So we are not talking about optimising applets here, but systems that can run stock markets, large brokerage houses, etc. But such applications are also sometimes sensitive to latency. The old "stop the world" garbage collectors would be a real problem here, but even "incremental" collectors may cause latencies to some threads.

And (I haven't read the released code) perhaps they are more interested in moving some memory-management tasks from kernel to user-space. Things like large database systems often try to bypass OS behaviour and manage some things themselves (eg file caches) because they know better than the OS what the usage patterns are. Sounds plausable that a JVM may also have these needs.

The Managed Runtime Initiative

Posted Jun 17, 2010 7:17 UTC (Thu) by helge.bahmann (subscriber, #56804) [Link]

"A particularly good GC will actually be faster overall than even a well coded manual memory management using application."

... but only when you are willing to throw about 4 times the memory an equivalent explicitly-managed program would use at the problem: http://www.cs.umass.edu/~emery/pubs/gcvsmalloc.pdf

This unfortunately means that performance-wise garbage collection fares particularly badly with "large" applications where the working set size approaches the available RAM.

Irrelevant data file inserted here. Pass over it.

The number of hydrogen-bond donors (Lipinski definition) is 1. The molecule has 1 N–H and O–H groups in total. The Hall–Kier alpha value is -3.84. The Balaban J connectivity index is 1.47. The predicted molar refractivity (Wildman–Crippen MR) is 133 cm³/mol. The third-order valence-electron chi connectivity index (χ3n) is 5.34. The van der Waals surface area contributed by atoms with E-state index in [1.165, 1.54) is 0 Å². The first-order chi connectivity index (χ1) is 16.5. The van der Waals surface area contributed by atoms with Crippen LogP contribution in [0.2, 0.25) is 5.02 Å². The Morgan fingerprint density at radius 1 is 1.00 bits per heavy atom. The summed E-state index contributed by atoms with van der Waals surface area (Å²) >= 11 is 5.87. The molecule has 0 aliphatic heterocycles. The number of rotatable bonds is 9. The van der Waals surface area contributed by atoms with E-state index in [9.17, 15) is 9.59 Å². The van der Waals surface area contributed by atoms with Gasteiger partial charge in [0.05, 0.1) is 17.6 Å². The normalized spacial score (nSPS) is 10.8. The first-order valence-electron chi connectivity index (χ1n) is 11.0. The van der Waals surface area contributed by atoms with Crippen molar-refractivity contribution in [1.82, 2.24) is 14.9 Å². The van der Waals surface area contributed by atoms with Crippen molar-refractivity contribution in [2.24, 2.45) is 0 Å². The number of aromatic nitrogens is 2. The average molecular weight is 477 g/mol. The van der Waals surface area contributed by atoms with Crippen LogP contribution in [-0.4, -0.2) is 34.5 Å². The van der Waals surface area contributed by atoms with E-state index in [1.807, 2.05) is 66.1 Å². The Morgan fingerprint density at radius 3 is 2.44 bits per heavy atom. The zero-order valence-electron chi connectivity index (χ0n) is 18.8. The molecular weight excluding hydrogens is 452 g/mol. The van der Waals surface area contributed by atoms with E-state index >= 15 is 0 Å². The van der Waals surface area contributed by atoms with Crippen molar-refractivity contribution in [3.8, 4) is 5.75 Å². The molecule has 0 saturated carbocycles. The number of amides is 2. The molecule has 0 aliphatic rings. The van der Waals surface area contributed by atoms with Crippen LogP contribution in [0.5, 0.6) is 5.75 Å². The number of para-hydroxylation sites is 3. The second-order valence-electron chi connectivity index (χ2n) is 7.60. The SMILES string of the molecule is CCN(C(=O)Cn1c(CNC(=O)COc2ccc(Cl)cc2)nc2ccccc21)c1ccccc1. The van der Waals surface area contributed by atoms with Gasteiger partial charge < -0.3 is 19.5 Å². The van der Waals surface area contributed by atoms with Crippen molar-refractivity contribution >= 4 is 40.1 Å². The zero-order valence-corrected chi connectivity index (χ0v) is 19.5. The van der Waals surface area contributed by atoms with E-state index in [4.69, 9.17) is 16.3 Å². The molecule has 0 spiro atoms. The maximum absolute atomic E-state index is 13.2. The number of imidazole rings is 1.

GC myth propagation

Posted Jun 17, 2010 7:17 UTC (Thu) by ncm (subscriber, #165) [Link]

The assertion that GC systems may be faster than "manual" memory management is frequently made, but ill supported. In particular, it's easy and, in academia, encouraged to rig tests to avoid interacting badly with virtual memory. That's rarely so easy in Real Life.

"Eager", by the way, would be a more accurate moniker for what is normally done in C++, as there memory management, with the aid of destructors, is no wise more manual than in Lisp. Adopting the usage would allow GC promoters to hint at more honesty and scruples than their colleagues are inclined to exhibit.

The Managed Runtime Initiative

Posted Jun 17, 2010 15:42 UTC (Thu) by martinfick (subscriber, #4455) [Link]

"The apps you see written in other languages besides C# and Java are just generally tiny little micro apps barely worthy of being called an actual "application." They have small heap sizes, few allocated objects for the memory manager to deal with, and many are short-lived tools that will start and finish very quickly."

Hmmm, that sounds like better memory management to me. Good programmers have been writing small modular programs which do not live forever and work well together to create larger systems for decades. There are many reasons for this and easier/better memory management is on the list.